Q&A: What is the role of the local church?

There are multiple roles a local church can provide to assist in catalyzing Multiplying Movements. What is happening globally reveals that Movements are the work of God, so our best efforts involve us in finding out where God is already working and seeking the ways we can join him.

Churches certainly can partner with God by rallying intercessors. Members who will pray and fast to intentionally seek God’s heart are crucial to Movements. Training and sending out disciple makers among pockets of lostness are another way a local church can partner in catalyzing DMMs.

Sending out and assisting disciple making teams financially can be a wonderful way to sow into Movements. Great care needs to be exhibited in these partnerships, though. Local church leaders can unknowingly operate with a “franchise” paradigm, where our assumption is that every kingdom outpost will look like our home church does. In global DMMs we see incredible diversity ranging from very simple churches to much larger and more highly organized churches.

Sometimes we use the Powerpoint titled “Elephant Churches/Rabbit Churches” to help leaders envision some of the incredible value in this diversity. If, for example, you want to move large heavy items, rabbits cannot get the job done, but if you want to feed a massive army, raising rabbits will actually be the better way to go. When that presentation was originally presented it contrasted the large church model with small simple communities of faith as though the choice has to be made. But a friend in Africa saw a different way forward.

Shodankeh envisioned “Elephant Churches” intentionally and strategically planting networks of “Rabbit Churches” across his nation, West Africa and throughout the globe. Where there is little organized persecution some of those small simple churches will grow larger, build buildings and become regional training centers which allow the gospel to flow out to the villages which have not heard.

Having a Kingdom mindset, rather than a parochial approach, is critical. Just think about the church in Antioch (Acts 13) if you need a both/and text for this vision.

2 Comments

  1. I’m curious, what about people who go to a particular location without seeing much fruit? Are they working with God or promoting their own agenda? As David Watson quoted an African disciplemaker about this situation: “They went to the wrong village.”

    On Thu, Apr 15, 2021 at 10:17 AM From the Desk of John King wrote:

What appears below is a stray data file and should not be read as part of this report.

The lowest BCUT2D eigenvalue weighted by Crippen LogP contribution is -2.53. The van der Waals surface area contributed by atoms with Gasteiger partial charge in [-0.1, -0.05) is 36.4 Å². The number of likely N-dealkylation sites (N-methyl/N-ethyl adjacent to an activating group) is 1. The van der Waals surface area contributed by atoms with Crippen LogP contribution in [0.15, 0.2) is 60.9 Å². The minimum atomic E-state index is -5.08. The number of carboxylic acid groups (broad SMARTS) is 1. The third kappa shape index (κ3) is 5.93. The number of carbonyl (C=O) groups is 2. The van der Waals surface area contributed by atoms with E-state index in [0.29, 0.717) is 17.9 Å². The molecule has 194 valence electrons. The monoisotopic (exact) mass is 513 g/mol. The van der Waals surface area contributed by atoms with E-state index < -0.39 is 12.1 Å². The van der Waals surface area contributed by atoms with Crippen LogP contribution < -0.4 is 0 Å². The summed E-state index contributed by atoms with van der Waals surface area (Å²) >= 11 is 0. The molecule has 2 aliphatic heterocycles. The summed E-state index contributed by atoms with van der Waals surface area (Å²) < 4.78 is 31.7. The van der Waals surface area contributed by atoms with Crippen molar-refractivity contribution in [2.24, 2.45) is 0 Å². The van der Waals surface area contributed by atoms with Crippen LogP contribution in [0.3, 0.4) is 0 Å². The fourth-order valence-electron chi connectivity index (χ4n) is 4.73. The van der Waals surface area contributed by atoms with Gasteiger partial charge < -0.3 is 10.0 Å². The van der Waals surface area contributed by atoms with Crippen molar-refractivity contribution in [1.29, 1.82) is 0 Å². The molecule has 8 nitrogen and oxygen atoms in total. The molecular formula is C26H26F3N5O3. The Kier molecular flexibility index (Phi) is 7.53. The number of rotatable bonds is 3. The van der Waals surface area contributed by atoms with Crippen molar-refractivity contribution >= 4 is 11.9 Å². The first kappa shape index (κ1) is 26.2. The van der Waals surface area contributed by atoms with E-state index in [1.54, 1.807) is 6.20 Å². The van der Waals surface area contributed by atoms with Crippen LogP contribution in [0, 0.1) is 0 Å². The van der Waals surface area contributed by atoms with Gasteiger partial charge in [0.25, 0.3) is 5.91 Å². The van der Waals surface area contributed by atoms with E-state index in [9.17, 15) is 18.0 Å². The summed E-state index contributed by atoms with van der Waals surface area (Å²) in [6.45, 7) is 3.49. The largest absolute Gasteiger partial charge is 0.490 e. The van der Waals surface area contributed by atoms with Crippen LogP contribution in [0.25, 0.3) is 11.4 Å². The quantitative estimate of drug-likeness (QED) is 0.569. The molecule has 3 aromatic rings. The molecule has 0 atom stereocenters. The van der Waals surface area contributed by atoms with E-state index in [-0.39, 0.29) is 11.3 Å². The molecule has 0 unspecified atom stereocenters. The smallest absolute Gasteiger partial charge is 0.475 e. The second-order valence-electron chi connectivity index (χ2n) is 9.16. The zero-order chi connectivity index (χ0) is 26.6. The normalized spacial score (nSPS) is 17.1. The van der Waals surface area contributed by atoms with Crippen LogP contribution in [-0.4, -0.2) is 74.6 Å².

> johnkking posted: ” There are multiple roles a local church can provide to > assist in catalyzing Multiplying Movements. What is happening globally > reveals that Movements are the work of God, so our best efforts involve us > in finding out where God is already working and seeki” >

    Reply

    1. hardycreek1, you have posed an excellent question. There are certainly times when folks stay past the time they should “shake the dust off their feet” because they are not seeing the fruit they anticipated. There are other times when people have been called to persevere. It might be easy to “armchair quarterback” their efforts. As I recall, David Watson’s sending agency was anticipating pulling him from the work among the Bhojpuri because of a lack of fruit at a critical juncture.

      Sometimes we have not prayed enough. Sometimes we have not heard and obeyed what God has told us to do. And then there are times when he has called us to wait on his sovereign timing.

      Luke 10:1ff presents a powerful account of 72 people being sent out in pairs to at least 36 towns and villages where Jesus was about to visit. They were his “advance team” as it were, proclaiming the Kingdom reign of Jesus. Their mission—find a household of Peace and keep looking until you find one or the whole place rejects the message of the coming King. Their joy and Jesus’ joyful response reveal there were folks there who were open to Jesus’ coming.

      There is a difference in being sent out on a relatively short-term mission like that one and giving up on a city where the Lord has called you to live. Because of these differences I would be cautious about judging people on their limited fruit, and I don’t mean to imply that you are. If I was coaching someone who was troubled by their limited fruit there would be multiple places for evaluation and significant prayer.

      Reply

Leave a Reply

Fill in your details below or click an icon to log in:

WordPress.com Logo

You are commenting using your WordPress.com account. Log Out /  Change )

Google photo

You are commenting using your Google account. Log Out /  Change )

Twitter picture

You are commenting using your Twitter account. Log Out /  Change )

Facebook photo

You are commenting using your Facebook account. Log Out /  Change )

Connecting to %s